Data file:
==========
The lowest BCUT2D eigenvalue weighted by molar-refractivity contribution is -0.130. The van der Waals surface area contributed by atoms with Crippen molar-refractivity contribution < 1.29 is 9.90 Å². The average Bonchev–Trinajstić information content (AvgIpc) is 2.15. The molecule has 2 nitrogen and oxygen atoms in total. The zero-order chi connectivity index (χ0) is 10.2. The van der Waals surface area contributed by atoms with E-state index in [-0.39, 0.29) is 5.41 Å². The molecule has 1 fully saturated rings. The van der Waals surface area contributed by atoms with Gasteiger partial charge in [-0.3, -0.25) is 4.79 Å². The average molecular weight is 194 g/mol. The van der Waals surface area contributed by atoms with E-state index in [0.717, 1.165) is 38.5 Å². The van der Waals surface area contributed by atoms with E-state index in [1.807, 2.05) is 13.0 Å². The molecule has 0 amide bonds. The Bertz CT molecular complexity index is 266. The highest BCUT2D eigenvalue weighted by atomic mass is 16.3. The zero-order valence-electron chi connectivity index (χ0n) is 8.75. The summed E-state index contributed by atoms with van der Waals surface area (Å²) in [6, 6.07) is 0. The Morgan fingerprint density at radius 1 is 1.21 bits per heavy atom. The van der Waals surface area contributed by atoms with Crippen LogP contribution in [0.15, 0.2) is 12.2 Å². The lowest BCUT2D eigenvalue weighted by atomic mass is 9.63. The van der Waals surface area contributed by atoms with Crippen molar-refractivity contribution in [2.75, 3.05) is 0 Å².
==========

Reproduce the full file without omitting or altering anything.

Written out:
The lowest BCUT2D eigenvalue weighted by molar-refractivity contribution is -0.130. The van der Waals surface area contributed by atoms with Crippen molar-refractivity contribution < 1.29 is 9.90 Å². The average Bonchev–Trinajstić information content (AvgIpc) is 2.15. The molecule has 2 nitrogen and oxygen atoms in total. The zero-order chi connectivity index (χ0) is 10.2. The van der Waals surface area contributed by atoms with E-state index in [-0.39, 0.29) is 5.41 Å². The molecule has 1 fully saturated rings. The van der Waals surface area contributed by atoms with Gasteiger partial charge in [-0.3, -0.25) is 4.79 Å². The average molecular weight is 194 g/mol. The van der Waals surface area contributed by atoms with E-state index in [0.717, 1.165) is 38.5 Å². The van der Waals surface area contributed by atoms with E-state index in [1.807, 2.05) is 13.0 Å². The molecule has 0 amide bonds. The Bertz CT molecular complexity index is 266. The highest BCUT2D eigenvalue weighted by atomic mass is 16.3. The zero-order valence-electron chi connectivity index (χ0n) is 8.75. The summed E-state index contributed by atoms with van der Waals surface area (Å²) in [6, 6.07) is 0. The Morgan fingerprint density at radius 1 is 1.21 bits per heavy atom. The van der Waals surface area contributed by atoms with Crippen LogP contribution in [0.15, 0.2) is 12.2 Å². The lowest BCUT2D eigenvalue weighted by atomic mass is 9.63. The van der Waals surface area contributed by atoms with Crippen molar-refractivity contribution in [2.75, 3.05) is 0 Å².